‘Green Lantern’: No Panacea to 3DTV’s Future?20 Jun, 2011 By: Erik Gruenwedel
Subpar 3D box office for superhero flick portends ongoing challenge for nascent 3D home entertainment market
The relatively soft opening box office weekend for Green Lantern from Warner Bros. upped the rhetoric among observers who believe interest in 3D movies are on the decline among average moviegoers.
With nearly $53 million in domestic ticket sales, the superhero movie starring Ryan Reynolds generated 45% of its revenue from 3D — the third consecutive 3D tentpole movie to fall below 50% in its opening weekend. The others included DreamWorks Animation’s Kung Fu Panda 2 (45% in 3D) and Disney’s Pirates of the Caribbean: On Stranger Tides (37%).
By comparison, Thor (50%), Shrek Forever After (54%) and How to Train Your Dragon (57%) performed much better in 3D on their opening weekends. Year-to-date 3D leader Tron: Legacy generated 70% of its opening box office in the format.
Analyst Richard Greenfield with BTIG Research in New York said the results underscore ongoing weakness in the 3D business model. Greenfield said the curiosity factor of 3D has worn off, resulting in a consumer less likely to spend a 45% premium on 3D ticket, unless the film warrants it.
He cited Warner’s release of Lantern in fewer 3D screens so as to not negatively impact 2D ticket sales, and better reflect 3D “screen count” with attendance.
“There simply is not enough demand domestically for most movies in 3D to have them occupy 4,000-plus 3D screens,” Greenfield wrote in a June 20 post.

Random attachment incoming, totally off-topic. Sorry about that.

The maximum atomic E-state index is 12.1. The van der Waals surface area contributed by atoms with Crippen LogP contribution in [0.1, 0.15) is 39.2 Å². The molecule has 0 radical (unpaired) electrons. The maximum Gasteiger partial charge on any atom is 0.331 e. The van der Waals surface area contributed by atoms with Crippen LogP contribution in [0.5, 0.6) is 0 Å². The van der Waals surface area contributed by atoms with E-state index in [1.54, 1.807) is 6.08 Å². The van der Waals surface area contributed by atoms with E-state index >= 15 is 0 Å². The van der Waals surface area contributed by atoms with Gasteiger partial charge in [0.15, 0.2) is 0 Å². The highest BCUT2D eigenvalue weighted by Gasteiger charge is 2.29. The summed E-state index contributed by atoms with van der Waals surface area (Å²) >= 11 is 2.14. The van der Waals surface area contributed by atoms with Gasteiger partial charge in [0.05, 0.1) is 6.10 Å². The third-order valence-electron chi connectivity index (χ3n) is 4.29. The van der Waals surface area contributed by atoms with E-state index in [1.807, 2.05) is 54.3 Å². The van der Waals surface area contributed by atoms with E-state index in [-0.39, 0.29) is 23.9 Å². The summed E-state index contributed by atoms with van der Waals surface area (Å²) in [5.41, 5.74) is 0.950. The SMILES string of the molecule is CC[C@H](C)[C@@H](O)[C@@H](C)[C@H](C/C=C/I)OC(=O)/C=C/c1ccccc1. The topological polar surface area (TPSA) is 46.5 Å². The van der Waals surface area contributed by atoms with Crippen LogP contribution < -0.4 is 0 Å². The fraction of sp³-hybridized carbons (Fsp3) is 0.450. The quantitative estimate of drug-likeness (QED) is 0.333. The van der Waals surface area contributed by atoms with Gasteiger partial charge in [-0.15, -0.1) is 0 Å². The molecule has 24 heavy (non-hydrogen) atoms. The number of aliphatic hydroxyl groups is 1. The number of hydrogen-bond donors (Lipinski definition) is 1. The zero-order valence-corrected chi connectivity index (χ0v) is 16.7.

The analyst also said RealD, the leading 3D technology driver of 3D projection in theaters, is in denial regarding the format’s declining fortunes.
Ralph Schackart, analyst with William Blair & Co. in Chicago, and proponent of 3D and RealD, said 3D releases through March 2012, which include Cars 2 (Disney) and the first-ever 3D release for the “Transformer” franchise (Transformers: Dark of the Moon), should bolster the format at the box office — a reality Greenfield does not dispute.
Schackart estimates $1.28 billion will be earned at the domestic and international 3D box office by the first quarter of 2012. To date, $1.58 billion has been earned, or 123.2% of the total expected, with international tracking ahead of domestic receipts, according to the analyst.
Regardless, dumping on 3D movies has reached the consumer press, according to Greenfield, who championed the practice.
He pointed out a column in the latest (June 24) issue of Entertainment Weekly from Mark Harris titled, “Honk If You Are Sick of 3D!”
“The decreasing demand for 3D movies in the U.S. creates two warning flags for us: one related to what will happen to the demand for 3D movies overseas over the next 24 months (as the so-called ‘curiosity factor’ wears off) and two, what is the real consumer interest level for in-home 3DTV until you do not need to wear glasses?” Greenfield wrote.